Thanks again for your patience with us this past week. As you’ll see, while the site slept, some of us were busy!
Newspapers and blogs seem to settle for the categorical in reporting such events as the discovery, on April 27, 2011, of the body of Yvette Vickers in her house in Benedict Canyon.
Yvette Vickers’s death becomes a “bizarre” event, and gets linked to the Gothic, even, as it applies to the kinds of movies in which she appeared. (She gave knockout performances, by the way, in her two “legacy” films: Attack of the 50 Foot Woman and Attack of the Giant Leeches.) No one who has seen these films will ever forget them, and for a whole bunch of reasons.
Nevertheless, the “mummified remains” of Yvette Vickers were found in her Benedict Canyon home on April 27, 2011. You might as well, judging from the photographs of her house, outside and inside, speak of the “mummified remains” of her life.
I think we need to talk about Yvette Vickers, and “What is and what should never be” (Led Zeppelin). What happened can’t just be dismissed, or relegated to the category of swiftly passing sensational events. Moreover, your heart has to go out to her.
When you see videos of Yvette Vickers in recent times, hawking 8″x 10″ stills of herself from much earlier times, at fantasy and horror film conventions, your heart just has to go out to her. The contrast between then and now is simply too great.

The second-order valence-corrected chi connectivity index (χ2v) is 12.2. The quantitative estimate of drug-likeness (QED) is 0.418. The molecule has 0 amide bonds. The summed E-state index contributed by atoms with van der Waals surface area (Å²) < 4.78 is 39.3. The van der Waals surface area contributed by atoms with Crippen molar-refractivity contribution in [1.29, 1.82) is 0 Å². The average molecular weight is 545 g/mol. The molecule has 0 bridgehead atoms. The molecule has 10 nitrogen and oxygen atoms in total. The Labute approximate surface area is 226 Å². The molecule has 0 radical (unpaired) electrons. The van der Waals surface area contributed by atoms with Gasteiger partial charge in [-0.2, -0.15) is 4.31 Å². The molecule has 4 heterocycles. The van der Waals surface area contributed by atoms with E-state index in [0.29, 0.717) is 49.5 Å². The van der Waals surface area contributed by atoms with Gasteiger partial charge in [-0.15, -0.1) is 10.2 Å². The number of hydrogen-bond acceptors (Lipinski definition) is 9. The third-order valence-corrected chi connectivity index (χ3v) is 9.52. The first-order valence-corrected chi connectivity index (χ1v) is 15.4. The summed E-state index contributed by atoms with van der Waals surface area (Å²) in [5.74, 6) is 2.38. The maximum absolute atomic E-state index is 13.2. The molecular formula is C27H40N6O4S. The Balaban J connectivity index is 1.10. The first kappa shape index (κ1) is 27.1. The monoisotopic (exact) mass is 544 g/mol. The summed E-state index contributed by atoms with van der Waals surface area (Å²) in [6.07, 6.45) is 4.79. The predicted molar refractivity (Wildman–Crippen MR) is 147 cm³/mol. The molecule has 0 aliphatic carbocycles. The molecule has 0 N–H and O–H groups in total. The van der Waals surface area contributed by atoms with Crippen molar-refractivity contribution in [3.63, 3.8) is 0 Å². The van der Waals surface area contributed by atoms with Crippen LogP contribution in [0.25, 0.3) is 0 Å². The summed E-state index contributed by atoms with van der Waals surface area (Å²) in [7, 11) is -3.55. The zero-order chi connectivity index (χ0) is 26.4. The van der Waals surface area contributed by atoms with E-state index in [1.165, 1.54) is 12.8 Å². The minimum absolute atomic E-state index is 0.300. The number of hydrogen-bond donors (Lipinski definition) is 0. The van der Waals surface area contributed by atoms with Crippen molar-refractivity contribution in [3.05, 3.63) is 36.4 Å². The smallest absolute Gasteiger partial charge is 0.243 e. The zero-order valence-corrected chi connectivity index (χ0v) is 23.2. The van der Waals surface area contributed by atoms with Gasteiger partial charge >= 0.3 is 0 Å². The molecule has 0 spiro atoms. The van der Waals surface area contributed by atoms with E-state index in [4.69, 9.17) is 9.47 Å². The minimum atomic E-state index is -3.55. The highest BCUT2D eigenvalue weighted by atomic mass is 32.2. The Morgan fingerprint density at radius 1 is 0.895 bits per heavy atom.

This podcast is an attempt, I hope a pastoral attempt, to understand her extraordinary loss and death, and to draw from it something that might be reconciling for us, to “we the living”.
Helas!: one is so seldom given the chance to be there, when, as Aldous Huxley called it, the decisive moment comes.
Episcopal haberdashery in movies and television is an interesting subject. Or let’s put it this way: the way Hollywood has garbed Episcopal bishops and ministers constitutes a delightful portrait of changing fashion.
Thus, Episcopal ministers in the movies are almost always garbed in Protestant or “Low Church” robes until the 1970′s. In any event, after the Seventies fewer and fewer Episcopal clergy are depicted in Hollywood movies, partly because clergy begin to be portrayed as unctuous hypocrites, sometimes downright criminals. No more David Niven bishops after that period of our cultural life.
But here I’m talking about classic movies such as “It Happened One Night”, in which the rector is perfectly attired for the wonderfully interrupted wedding of Claudette Colbert (not) to Clark Gable. Or the first Disney version of “The Parent Trap”, in which Leo G. Carroll is also perfectly attired in the role. (Did you know that there are four Disney versions of this movie, the second of which — not the Lindsey Lohan version — constitutes a perfect case in point of this point?)